Thursday, November 25, 2010

Christian Eschatologies and the Environment

On Saturday, November 20th, I drove to Messiah College in Grantham, PA to hear two lectures on environmental issues. The first lecture, which charted the history of global warming research over the past two centuries, was delivered by Dr. Spencer R. Weart. The second lecture, “Christianity and Climate Change: Understanding the Range of Responses”, was delivered by Dr. Janel Curry of Calvin College. Both lectures were engaging and vitally relevant, but because the latter lecture falls more within the scope of this blog, I will devote attention to it here.

Curry observed that contemporary Christian dialogue about the environment flourished after the publication of Lynn White Jr.'s 1967 article, "The Historical Roots of Our Ecological Crisis", which argued that Judeo-Christian beliefs have been detrimental to the environment. Curry argued that the relationship between Christianity and attitudes toward the natural world are much more complex, and that the religion has much to say about climate change. Many factors, rather than a single causal factor, shape one's attitudes toward the environment.

Curry examined three variables that shape Christians' relationship with the natural world: (1) eschatology (beliefs about the future and end times), (2) integration (how religious traditions imagine the relationship between humans, nature, and God), and (3) responsibility (who is seen as ultimately responsible for social change, and how this change is brought about).

One's eschatology determines whether one considers nature worth saving, if humans co-exist with Earth or exist independent of it, and if human actions have any bearing on Christ's return. The eschatologies of conservative branches of Christianity, she observed, revolve around the fall of humans and nature, and their ultimate redemption through the return of Christ. Liberal eschatologies, on the other hand, hold up a vision of a just future toward which humans should strive. Curry gave three examples of Christian eschatologies and their views on nature: Calvinists, "Philadelphia-style" Quakers, and dispensationalists.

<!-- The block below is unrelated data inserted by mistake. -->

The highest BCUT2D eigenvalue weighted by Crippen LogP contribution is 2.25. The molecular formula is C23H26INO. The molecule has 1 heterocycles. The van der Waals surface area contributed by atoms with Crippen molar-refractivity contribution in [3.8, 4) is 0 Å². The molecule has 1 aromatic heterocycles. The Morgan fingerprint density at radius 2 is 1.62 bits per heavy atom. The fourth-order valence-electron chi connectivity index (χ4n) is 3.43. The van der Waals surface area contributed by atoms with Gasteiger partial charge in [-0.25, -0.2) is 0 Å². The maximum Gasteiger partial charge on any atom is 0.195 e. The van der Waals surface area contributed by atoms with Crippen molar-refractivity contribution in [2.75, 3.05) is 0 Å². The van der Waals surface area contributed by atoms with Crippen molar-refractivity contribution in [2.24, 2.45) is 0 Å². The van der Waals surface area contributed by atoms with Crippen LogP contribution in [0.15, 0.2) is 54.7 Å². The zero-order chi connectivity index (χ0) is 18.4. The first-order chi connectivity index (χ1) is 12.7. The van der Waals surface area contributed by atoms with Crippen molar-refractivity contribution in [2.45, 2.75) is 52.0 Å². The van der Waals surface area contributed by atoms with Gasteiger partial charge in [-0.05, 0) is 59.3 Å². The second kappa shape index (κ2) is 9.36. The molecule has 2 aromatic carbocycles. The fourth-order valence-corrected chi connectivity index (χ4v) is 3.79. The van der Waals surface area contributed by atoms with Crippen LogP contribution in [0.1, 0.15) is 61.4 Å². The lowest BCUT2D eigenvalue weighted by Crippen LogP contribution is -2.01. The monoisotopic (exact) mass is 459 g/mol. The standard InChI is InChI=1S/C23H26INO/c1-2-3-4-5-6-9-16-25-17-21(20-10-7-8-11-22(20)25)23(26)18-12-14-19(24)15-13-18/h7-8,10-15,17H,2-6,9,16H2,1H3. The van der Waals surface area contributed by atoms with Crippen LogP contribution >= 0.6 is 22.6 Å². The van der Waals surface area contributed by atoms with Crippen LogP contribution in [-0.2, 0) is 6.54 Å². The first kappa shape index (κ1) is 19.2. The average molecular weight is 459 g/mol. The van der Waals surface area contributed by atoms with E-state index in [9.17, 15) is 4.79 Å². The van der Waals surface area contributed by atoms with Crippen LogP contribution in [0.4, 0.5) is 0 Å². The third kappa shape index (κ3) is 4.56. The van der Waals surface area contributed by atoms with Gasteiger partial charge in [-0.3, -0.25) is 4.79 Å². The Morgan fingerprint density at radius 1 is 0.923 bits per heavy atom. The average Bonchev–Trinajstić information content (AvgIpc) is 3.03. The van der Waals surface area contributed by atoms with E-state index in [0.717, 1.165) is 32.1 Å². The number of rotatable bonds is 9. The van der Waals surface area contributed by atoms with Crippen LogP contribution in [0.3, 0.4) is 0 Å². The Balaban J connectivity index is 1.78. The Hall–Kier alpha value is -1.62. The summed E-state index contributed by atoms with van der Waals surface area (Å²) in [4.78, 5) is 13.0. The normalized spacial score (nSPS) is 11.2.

Calvinist eschatology, she claimed, distinguishes between our present state and our future ideal state in God. Christ is seen as the key to both humanity's redemption and nature's redemption. Thus, according to Calvinist eschatology, the Earth is not expendable, but rather there is continuity between present Earth and future Earth.

"Philadelphia-style" Quaker eschatology places emphasis on the inner experience of God, universal grace, the basic goodness of humanity, and the possibility of achieving some degree of societal perfection. Redemption in Quaker eschatology is here and now, and thus humans are responsible for improving society so that the kingdom of God can flourish on earth. Thus, the Earth is not an expendable backdrop, but rather the setting for the kingdom of God.

Finally, Curry associated dispensationalist eschatology with negative attitudes toward nature and environmental issues. Dispensationalists hold that believers will be removed from the earth during the rapture, thereby regarding the earth as a backdrop to God's plan for humanity rather than a concern in and of itself. Thus, no continuity exists between present-day Earth and the future in which Christ returns. Fundamentalist Christian dispensationalism is a distinctly American phenomenon, Curry observed, strongly rooted in the American social paradigm of individualism, free market economics, and a utilitarian view of nature as something for human use. Dispensationalism emphasizes individual salvation through Christ, rather than communal salvation or the redemption of nature. Curry was quick to remind listeners that not all conservative American Christians are dispensationalists, nor do they all take a utilitarian view of nature as something to be exploited.

Many different attitudes toward the environment can be found among American Christians, she explained. Some branches of Christianity embrace a stewardship ethic, whereas others stress human dominion over nature. Others still view nature as co-equal with humanity, whereas some see nature as a resource used by humans in a utilitarian fashion. Christianity is eclectic with no one predominant view of the natural world.